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S15-2 Use of sensors in occupational exposure assessment
  1. John Cherrie1,2
  1. 1Institute of Occupational Medicine, Edinburgh, UK
  2. 2Institute of Biological Chemistry, Biophysics and Bioengineering, Heriot-Watt University, Edinburgh, UK

Abstract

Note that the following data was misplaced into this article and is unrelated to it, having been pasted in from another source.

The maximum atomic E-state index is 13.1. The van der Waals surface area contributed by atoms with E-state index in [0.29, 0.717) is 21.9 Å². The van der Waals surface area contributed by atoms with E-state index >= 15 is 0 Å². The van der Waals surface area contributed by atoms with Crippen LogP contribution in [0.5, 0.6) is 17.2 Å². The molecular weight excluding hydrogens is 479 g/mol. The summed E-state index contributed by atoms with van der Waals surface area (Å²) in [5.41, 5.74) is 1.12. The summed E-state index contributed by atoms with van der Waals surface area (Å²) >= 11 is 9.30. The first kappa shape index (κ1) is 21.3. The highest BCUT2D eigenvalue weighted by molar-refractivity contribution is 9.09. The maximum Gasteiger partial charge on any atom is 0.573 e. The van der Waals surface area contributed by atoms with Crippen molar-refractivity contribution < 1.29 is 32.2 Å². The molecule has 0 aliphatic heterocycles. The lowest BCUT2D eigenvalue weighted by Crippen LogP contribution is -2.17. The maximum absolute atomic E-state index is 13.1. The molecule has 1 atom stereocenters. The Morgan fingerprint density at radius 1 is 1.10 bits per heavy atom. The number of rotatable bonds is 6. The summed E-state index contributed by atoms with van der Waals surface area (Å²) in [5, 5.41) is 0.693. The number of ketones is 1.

There is a long tradition of using direct-reading instruments to assess occupational exposures. Low-cost environmental sensors are increasingly becoming available, although they are mostly being developed for air pollution monitoring or for the consumer market. These devices are typically less accurate and less precise than has been used in workplaces, but they have the advantage of being easy to deploy and are often connected to a wireless network to facilitate data storage. There are also increasing possibilities for tracking the location and activity of individual workers, and to assess the interaction between workers and their environment or the equipment they use. All these technologies are still emergent and there has been little use of them in workplaces. Further efforts are needed to define the required level of accuracy and how data can be processed and managed before they can be reliably used to contribute to measuring the exposome in the workplace.

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